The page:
Downriver doesn't get any respect. In metro Detroit, the mere mention of the fragmented patchwork of fading blue-collar communities south of Michigan Avenue often evokes jokes and giggles about obese hillbillies and that fabled woman who lives on Champaign and Dix. And when it comes to food, the area is almost completely overlooked, its venerable taverns and restaurants spurned in favor of the hip new dining trends sweeping over the Woodward Corridor.
And that's a shame, because Downriver eateries offer classic fare, often in an unusual setting that's perfect for tracing the class contours of the region. While Downriver is different — being a struggling bastion of metro Detroit's working class — its tastes vary widely from the caricature drawn in Oakland County's fevered imagination.
That's what we think after a visit to Three Nicks (try saying that with a stuffed nose) on Van Born Road in Allen Park. A reader urged us to try their burger, so we took the Pelham Road exit off I-94 on a Saturday afternoon to follow their lead. The building, an old cinderblock box dressed up with trim, has more cars in the parking lot than pickup trucks. Inside, it's one of those great old bars, with a U-shaped lowered ceiling matching the bar, with high-tops scattered on either side. The light is a bit unusual, with natural light filtering in through glass blocks, muted internal light, and black light over the bar. Black light? It's there to highlight the bikinis the bar girls wear, including our server, a pleasant young lady wearing a green bikini with purple polka dots. If it sounds sleazy, the demeanor of the guests is definitely not, and most eyes are glued to the game, not the girls.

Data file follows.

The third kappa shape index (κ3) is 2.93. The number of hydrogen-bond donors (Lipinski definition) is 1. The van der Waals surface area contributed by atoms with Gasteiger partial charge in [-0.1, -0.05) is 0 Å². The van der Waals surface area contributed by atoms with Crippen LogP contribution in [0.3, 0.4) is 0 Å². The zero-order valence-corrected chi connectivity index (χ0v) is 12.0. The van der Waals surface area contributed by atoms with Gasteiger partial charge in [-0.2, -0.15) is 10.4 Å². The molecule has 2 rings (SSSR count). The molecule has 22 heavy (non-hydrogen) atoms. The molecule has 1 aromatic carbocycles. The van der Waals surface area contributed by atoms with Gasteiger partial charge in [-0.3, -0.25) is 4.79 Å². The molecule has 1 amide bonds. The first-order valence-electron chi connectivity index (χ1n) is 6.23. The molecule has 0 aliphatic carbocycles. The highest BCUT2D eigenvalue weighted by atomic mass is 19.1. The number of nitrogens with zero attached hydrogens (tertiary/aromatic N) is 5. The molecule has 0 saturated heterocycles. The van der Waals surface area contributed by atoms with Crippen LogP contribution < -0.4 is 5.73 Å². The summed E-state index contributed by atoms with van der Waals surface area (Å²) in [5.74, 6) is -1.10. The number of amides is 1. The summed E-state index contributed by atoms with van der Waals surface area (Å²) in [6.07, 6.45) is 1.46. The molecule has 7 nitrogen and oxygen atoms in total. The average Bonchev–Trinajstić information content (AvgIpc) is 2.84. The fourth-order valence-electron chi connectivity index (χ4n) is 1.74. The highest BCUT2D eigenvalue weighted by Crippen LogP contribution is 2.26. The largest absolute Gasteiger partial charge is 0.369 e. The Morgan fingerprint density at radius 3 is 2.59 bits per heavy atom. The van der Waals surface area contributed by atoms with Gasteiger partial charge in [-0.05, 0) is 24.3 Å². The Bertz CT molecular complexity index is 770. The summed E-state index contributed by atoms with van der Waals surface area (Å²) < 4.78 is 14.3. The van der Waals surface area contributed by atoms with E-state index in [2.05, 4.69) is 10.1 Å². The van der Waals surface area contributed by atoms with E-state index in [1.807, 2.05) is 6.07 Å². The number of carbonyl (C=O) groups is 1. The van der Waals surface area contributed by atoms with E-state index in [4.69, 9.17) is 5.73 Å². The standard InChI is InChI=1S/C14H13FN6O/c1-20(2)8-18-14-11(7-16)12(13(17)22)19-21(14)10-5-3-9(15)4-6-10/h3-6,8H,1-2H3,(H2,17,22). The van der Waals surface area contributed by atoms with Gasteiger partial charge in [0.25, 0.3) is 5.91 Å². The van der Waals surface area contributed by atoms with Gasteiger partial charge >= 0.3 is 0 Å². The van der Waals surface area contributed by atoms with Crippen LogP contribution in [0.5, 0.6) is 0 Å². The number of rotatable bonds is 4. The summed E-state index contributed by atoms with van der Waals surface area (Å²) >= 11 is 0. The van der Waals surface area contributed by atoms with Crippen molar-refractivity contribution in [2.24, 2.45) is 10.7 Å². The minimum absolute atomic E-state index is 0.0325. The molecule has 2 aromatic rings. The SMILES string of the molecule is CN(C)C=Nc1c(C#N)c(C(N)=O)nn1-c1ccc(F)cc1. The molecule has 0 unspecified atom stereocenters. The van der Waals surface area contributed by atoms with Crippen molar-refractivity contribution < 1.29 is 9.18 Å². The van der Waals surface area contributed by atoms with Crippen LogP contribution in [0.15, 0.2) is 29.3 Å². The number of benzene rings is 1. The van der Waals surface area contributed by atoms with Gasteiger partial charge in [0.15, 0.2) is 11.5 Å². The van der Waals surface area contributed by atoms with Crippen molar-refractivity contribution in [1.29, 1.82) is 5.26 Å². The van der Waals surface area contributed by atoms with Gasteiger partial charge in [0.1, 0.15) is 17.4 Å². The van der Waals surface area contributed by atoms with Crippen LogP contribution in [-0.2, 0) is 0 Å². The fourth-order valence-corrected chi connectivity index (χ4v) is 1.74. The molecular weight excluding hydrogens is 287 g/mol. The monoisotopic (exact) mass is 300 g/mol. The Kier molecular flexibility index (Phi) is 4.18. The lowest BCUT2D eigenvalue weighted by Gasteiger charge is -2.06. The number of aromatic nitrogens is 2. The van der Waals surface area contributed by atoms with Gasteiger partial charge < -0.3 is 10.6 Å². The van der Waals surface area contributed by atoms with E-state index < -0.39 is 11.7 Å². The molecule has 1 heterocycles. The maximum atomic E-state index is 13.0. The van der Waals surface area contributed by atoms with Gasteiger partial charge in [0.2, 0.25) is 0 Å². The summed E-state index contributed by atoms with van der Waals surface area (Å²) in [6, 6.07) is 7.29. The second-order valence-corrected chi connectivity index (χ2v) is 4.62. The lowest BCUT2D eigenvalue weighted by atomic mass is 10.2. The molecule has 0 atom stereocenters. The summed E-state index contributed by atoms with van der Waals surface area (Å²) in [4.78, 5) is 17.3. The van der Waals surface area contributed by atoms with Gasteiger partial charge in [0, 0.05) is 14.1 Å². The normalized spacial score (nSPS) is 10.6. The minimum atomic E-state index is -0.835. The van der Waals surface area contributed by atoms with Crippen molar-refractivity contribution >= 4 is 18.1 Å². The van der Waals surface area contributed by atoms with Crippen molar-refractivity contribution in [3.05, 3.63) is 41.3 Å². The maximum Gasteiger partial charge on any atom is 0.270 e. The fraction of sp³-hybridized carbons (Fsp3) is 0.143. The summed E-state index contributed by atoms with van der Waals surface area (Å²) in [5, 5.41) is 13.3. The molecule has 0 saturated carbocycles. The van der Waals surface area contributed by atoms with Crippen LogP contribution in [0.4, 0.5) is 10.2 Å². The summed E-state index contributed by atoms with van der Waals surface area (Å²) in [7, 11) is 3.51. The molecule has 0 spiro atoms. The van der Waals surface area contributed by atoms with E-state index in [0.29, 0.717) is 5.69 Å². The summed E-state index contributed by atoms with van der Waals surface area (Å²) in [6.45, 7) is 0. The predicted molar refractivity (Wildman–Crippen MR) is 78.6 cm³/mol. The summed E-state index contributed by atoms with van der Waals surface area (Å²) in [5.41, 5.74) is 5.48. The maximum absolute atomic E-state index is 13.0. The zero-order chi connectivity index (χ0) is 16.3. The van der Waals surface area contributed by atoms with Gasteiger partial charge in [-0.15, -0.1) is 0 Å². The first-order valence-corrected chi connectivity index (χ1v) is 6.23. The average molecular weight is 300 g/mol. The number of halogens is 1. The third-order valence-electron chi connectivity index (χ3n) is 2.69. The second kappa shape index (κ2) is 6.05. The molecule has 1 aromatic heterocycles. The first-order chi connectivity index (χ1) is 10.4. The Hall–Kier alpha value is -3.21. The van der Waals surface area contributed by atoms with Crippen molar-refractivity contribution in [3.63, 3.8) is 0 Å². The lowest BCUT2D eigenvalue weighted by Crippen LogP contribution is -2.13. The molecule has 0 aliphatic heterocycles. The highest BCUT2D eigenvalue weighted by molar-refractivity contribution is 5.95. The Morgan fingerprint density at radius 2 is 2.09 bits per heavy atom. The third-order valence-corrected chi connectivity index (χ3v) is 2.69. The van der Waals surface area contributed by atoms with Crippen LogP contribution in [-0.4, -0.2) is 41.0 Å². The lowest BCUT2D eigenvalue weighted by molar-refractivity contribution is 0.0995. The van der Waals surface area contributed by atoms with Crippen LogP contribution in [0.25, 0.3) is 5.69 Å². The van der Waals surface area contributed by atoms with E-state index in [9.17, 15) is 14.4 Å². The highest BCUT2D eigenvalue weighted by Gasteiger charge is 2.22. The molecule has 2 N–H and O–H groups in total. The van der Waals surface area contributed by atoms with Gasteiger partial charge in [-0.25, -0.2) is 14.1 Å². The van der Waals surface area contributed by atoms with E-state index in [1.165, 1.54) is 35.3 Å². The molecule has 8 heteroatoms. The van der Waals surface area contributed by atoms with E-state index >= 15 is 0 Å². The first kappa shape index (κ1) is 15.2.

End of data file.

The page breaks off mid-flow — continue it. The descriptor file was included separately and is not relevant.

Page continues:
We order the bar's half-pound burger, medium, loaded, and fries, along with a Miller High Life and watch the game. It's East Carolina against Virginia Tech. VT is taking a pounding from Carolina's supple offense, but Carolina can't catch a kick, and several players fall all over it like a bunch of stoned teenagers.
The burger comes quickly, set into a plastic basket with wax paper, along with squeeze bottles of ketchup and mustard, as well as salt and pepper shakers. The patty is kind of a big, ugly thing, with the kinds of bulges and seams that practically scream "hand-formed." At first glance, in the dim bar, it appears almost to be a little steak. It looks juicy, and the lower bun has sopped up a bit of that, as have some of the fries. The loaded version comes with a sesame-free bun, toasted, a thin slice of white onion, three pickle slices, a rather thick slice of pale, firm tomato, and one piece of iceberg lettuce pasted onto the top bun with a generous amount of mayo. (Those averse to generous mayo may want to get it on the side.) We assemble the thing and take a run at it.
The oversized patty gives us one bite that's all meat. It's incredible. It's not just juicy — it's ... buttery? There's a richness here that suggests beef cooked in clarified butter, and it's wonderful. It's not too juicy, to the point where the lower bun is soaked through, but just enough. By the time we're on bite four, in the middle of this creation, the juicy, seedy heart of the tomato slice spills onto the tongue and mixes with the buttery beef and rich mayo to create an extraordinary sensation. The fries were limp, but when a burger is this good, who cares?
All in all, it's an excellent half-pound, two-hander, four-napkin burger. If you can handle a little George Strait on the jukebox and a working-class vibe, you can watch a little sports (and maybe a bikini-clad bartender or two), and enjoy this all-beef wonder.— mt
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